4. Employers should apply existing COVID-19 standards to those who cannot or do not get a vaccination.

The EEOC has stated that an employer can exclude an unvaccinated employee from the worksite. 

The inquiry into whether an unvaccinated employee is allowed to come to the worksite should be substantially the same as the inquiry employers have already been conducting to determine when an employee who has a COVID-19 diagnosis or symptoms can come to work. This includes considering how many employees have received the vaccine, the employee’s specific job duties, and the nature of the workplace.  An unvaccinated employee who cannot be or is not entitled to be accommodated may be terminated, as long as no other rights under federal, state, or local laws apply. 

5. Vaccinations are not medical examinations.

Under the ADA, employers are usually not allowed to ask employees to submit to medical exams for the purposes of seeking medical information, unless these exams are “job-related and consistent with business necessity.” Because the purpose of a vaccination is to protect an employee against contracting COVID-19, it is not a medical exam.

6. Employers should consider having the vaccination administered by a third party instead of administering it themselves.  

The EEOC has stated that pre-vaccination screening questions might implicate the ADA and GINA because they may require an employee to provide genetic information, medical history, or disability information, making the screening a medical exam.  To avoid potential ADA and GINA issues, an employer may make the vaccination and pre-screening questions voluntary, or require an employee to go see a third-party healthcare professional for the vaccination and associated pre-screening questions instead of administering the vaccine themselves.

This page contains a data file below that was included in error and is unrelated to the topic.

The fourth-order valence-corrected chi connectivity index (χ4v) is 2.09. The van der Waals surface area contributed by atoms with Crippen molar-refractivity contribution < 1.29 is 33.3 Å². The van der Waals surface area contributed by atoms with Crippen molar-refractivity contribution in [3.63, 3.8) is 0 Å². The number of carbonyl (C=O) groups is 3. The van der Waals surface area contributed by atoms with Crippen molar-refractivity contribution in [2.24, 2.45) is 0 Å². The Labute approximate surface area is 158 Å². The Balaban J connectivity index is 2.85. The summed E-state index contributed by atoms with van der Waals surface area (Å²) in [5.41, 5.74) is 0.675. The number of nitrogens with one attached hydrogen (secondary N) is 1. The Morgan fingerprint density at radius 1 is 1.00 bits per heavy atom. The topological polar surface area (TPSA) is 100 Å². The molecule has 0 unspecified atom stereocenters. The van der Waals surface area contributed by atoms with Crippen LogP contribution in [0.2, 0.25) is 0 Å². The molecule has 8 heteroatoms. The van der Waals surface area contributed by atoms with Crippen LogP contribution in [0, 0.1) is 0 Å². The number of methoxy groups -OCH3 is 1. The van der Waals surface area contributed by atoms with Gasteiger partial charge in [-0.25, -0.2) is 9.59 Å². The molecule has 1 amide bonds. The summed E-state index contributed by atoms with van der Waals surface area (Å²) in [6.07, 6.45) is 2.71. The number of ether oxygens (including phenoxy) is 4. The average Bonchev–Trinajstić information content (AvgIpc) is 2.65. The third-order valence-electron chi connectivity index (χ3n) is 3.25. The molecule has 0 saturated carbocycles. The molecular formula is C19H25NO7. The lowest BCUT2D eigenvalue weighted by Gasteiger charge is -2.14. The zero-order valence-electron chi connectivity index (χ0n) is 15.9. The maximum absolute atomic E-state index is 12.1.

7. Employers may require employees to provide proof of vaccination.

Requiring employees to furnish proof of their vaccination is not a medical exam and is allowable under the ADA and GINA.  However, asking an employee why they did not receive a vaccination might not be allowable as it may disclose disability or genetic information.  Employers can ask employees to ensure that the proof of vaccination they receive from a healthcare provider does not contain any other medical information. 

8. Employers can provide information to employees about the vaccine.

Some COVID-19 vaccines are only available under a special Emergency Use Authorizations (EUA), which is different than full FDA approval.  Under an EUA, vaccine recipients are required to receive certain information about the vaccine, which is contained in a patient fact sheet that is provided at the time of vaccine administration.  Employers can access these EUAs to obtain more information about vaccination, and may choose to provide them to employees who are required to take the vaccine.


Mark Peters
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Aron Karabel